Variety is the spice of work life, public servants and HR boss agree

By Stephen Easton

November 4, 2016

The Australian Public Service Commission has been gladly watching federal public servants change jobs increasingly often over the past few years, and wants the trend to continue.

So do a lot public servants, it seems. This year’s APS employee survey found over half who responded had applied for a different job the preceding year, mostly with a different agency.

Attitudinal questions on the APS employee census also confirm public servants like having opportunities to move around and try their hand on different projects with different teams. Senior executives see a lot more of those opportunities than those below them, however. According to the commission’s State of the Service blog:

“Almost three quarters of SES respondents agreed that their agency provides opportunity for workplace mobility, while less that half of APS level employees reported the same. Around 60 per cent of staff at all levels agreed that workplace mobility should be more common in their agency.”

The mobility rate — the combined rate of transfers and promotions — hit a high point of 3.1% of the APS workforce in 2007 and went through a couple of ups and downs before dropping to 1.1% in 2014, when only 0.2% of federal bureaucrats landed a more senior job and 0.8% transferred between agencies.

Commissioner John Lloyd has made it plain that he sees turnover as a good thing for the Commonwealth workforce, and the APSC reports the mobility rate began to turn around last financial year, reaching 1.6% for 2015 and 2.4% for 2016.

The likelihood of getting a promotion or moving sideways to a different agency increases with seniority, as one might expect. Up to and including APS level 5, over 80% of staff have worked for only one APS agency, while 41.5% of SES officers have worked for two or three and a third have experience in four or more.

There’s no surprise either that younger public servants are more interested in taking on temporary transfers, and that this interest generally wanes with age.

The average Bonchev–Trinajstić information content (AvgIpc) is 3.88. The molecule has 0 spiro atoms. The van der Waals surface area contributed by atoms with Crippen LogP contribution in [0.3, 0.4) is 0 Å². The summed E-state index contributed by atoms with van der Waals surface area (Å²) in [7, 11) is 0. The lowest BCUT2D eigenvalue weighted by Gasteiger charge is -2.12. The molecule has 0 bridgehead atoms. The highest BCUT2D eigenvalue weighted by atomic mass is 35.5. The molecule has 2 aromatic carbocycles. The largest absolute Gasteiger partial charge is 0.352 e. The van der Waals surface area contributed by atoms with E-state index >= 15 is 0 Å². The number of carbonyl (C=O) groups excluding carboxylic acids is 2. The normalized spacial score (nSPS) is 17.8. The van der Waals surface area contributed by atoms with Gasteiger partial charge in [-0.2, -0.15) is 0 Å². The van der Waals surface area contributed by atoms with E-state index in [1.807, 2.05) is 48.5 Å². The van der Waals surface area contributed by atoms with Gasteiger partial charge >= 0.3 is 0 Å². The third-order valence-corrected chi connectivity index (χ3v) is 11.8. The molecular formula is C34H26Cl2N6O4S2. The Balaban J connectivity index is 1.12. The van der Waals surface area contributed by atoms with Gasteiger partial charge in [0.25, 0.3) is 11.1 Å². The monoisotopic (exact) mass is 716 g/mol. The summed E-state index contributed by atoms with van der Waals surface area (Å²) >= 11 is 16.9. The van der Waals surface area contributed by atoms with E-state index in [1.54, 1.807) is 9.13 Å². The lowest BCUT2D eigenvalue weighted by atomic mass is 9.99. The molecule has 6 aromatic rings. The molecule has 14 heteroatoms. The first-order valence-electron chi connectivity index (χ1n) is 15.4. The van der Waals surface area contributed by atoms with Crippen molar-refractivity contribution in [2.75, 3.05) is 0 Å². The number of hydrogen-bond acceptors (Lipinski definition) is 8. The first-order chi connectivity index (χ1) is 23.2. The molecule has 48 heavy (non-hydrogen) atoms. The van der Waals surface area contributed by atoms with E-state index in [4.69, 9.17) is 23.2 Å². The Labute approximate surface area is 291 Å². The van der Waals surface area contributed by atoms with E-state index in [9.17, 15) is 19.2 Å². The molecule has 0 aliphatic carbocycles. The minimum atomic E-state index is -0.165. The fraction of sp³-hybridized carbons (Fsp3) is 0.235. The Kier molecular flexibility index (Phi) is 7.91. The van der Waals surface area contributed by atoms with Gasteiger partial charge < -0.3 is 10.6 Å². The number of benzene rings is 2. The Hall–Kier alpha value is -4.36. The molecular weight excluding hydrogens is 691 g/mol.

Lloyd has also been promoting movement between public and private sector jobs, by setting up a new “secondment service” and discussing private sector placements for APS staff with bodies like the Business Council of Australia, but the State of the Service data doesn’t cover how successful these measures have been.

And while over 60% of agencies have a program in place that is supposed to promote and encourage employees moving around internally, only about 17% have a policy around encouraging their staff to gain private sector experience.

About 40% have policies encouraging stints in different APS agencies and 28% recognise and support the value of work with public sector entities outside the federal sphere. According to the APSC:

“Many agencies that indicated they did not have a formal mobility policy in place noted that they were still supportive and encouraging of mobility, regularly encouraging staff development through transfers and secondments.”

Operation Free Range, the recently announced pilot program to create a pool of officially mobile public servants, is the next hope to ramp up mobility back to its 2007 peak of 3.1% and beyond.

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